31 August 2010

MN State Fair: Feeding Frenzy

I went to the state fair for the first time in about 10 years. When people at the office heard that it had been so long since going, they said, “But Steve, you’re such a foodie. How can you not go to the state fair.”

Well first of all, I’m not sure that I really am a ‘foodie.’ Secondly, if I were a foodie, I’m not sure that the state fair qualifies as food nirvana.

Being a cheapskate, I got into the fair for free. (As a volunteer at the milk booth, see the next post below.) I also parked at the free ‘Park & Ride’ lot by the University of Minnesota football stadium.

I arrived at about 9 a.m. My shift at the milk booth didn’t start until 10, so I had time for breakfast. I wandered around, and thought about eating at one of the full service restaurants. I’ve never done that before. While I was walking, I passed a table where they were handing out samples of Motts applesauce. So that was my first state fair food – free.

Next I saw the booth for Axel’s Bonfire. They offered a breakfast wrap that sounded kinda good. It had eggs, cheese, sausage, and bacon. Of course, it was deep fried. It tasted ok, but it didn’t really have to be deep fried. It was reasonable, however: $4.

I wanted coffee with the wrap, but Axel’s didn’t have any. However, they directed me to French Meadow down the street. Actually, if I had known that French Meadow had a booth, I might have skipped the breakfast wrap. But I went there and got a $2 cup of organic coffee. Meh. I’ve had better.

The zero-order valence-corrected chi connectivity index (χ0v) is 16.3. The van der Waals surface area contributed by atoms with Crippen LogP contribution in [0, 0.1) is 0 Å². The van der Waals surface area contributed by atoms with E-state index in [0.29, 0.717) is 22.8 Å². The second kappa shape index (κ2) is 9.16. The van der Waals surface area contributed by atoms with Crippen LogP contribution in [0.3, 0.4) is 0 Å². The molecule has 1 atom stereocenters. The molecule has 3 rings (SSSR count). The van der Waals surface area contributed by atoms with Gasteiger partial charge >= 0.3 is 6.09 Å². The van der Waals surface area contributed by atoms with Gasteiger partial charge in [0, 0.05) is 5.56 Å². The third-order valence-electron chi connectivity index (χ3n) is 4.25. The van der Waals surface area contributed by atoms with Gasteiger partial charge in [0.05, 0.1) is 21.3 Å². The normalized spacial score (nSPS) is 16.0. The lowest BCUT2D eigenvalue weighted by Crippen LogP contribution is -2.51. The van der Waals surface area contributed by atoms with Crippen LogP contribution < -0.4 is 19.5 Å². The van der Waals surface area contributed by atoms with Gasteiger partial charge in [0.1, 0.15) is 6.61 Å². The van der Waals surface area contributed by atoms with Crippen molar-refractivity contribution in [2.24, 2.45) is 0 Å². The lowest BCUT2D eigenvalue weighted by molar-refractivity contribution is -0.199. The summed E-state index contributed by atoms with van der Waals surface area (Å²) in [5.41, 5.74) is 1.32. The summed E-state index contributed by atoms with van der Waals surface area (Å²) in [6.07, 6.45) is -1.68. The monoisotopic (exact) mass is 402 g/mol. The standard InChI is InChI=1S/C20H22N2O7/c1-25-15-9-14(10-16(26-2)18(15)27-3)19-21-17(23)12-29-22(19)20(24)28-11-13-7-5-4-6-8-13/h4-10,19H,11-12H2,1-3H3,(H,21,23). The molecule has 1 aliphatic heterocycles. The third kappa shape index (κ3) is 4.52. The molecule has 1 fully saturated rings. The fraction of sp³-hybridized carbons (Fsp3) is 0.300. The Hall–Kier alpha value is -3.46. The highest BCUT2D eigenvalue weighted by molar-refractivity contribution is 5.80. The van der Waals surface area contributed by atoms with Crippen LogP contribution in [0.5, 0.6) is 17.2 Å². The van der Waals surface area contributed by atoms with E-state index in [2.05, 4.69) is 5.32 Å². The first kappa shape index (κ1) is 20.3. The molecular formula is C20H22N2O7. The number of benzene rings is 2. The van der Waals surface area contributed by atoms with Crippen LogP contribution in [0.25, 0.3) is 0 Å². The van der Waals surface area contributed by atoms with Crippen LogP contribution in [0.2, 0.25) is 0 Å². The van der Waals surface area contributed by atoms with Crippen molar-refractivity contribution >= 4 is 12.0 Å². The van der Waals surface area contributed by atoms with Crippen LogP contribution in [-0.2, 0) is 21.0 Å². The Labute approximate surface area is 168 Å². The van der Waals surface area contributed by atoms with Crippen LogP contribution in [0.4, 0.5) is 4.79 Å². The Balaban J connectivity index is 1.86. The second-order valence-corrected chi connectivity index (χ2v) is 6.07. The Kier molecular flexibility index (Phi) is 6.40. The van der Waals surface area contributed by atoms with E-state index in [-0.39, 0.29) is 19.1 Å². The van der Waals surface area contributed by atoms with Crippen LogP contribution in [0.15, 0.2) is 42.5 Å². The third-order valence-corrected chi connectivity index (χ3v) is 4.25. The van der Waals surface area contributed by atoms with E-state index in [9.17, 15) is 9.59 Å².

I still had a little time to kill, so I had one of my favorite state fair treats – Tom Thumb donuts. I can’t help it. I love ‘em. $4.

After working for a while in the milk booth, I was told to go on break. So I wandered back to the French Meadow. I had their risotto fritters. They were good; probably the second best thing I ate at the fair. (Tom Thumb donuts are unbeatable.) They were lightly breaded and fried. They had a nice Swiss cheese and mushroom filling. I didn’t think there was much flavor from the risotto, however. There were three fritters – on a stick – served with a small container of marinara sauce; $5.

I also went across the street from French Meadow to Moon Beam Coffee where I had a double espresso - $2. It was a very enjoyable. A lot better than the coffee I’d had earlier at French Meadow. They’re on Facebook. But otherwise, there’s not much info on who they are.

I went back to the milk booth to finish my shift. After it was over, I had a corn dog - $3. I was glad I did it. It reminded me why I should never eat corn dogs. Yuck.

The last food item I had was a sample of Bongard’s cheese curds. They were being served at the Moo Booth (dairy barn). Free.

That was it. Oh, I did have a couple of beers. One after the fritters (and before the espresso). The other after the corn dog. The first was a Leinie Red, and the second was Blue Moon. Each were $4.

Oops. I forgot to have a milk. Oh well, there’s always next year.

Postscript: Total attendance at the fair that day was 113,637. I only talked to three people who I knew. I did see Rep. Keith Ellison. But he didn’t see me, and I don’t think he knows who I am anyway. Also, someone greeted me by name at the milk booth. Of course, I was wearing a name tag. But he referenced a retired co-worker, so I think he really did know me. I, on the other hand, didn’t have a clue who he was.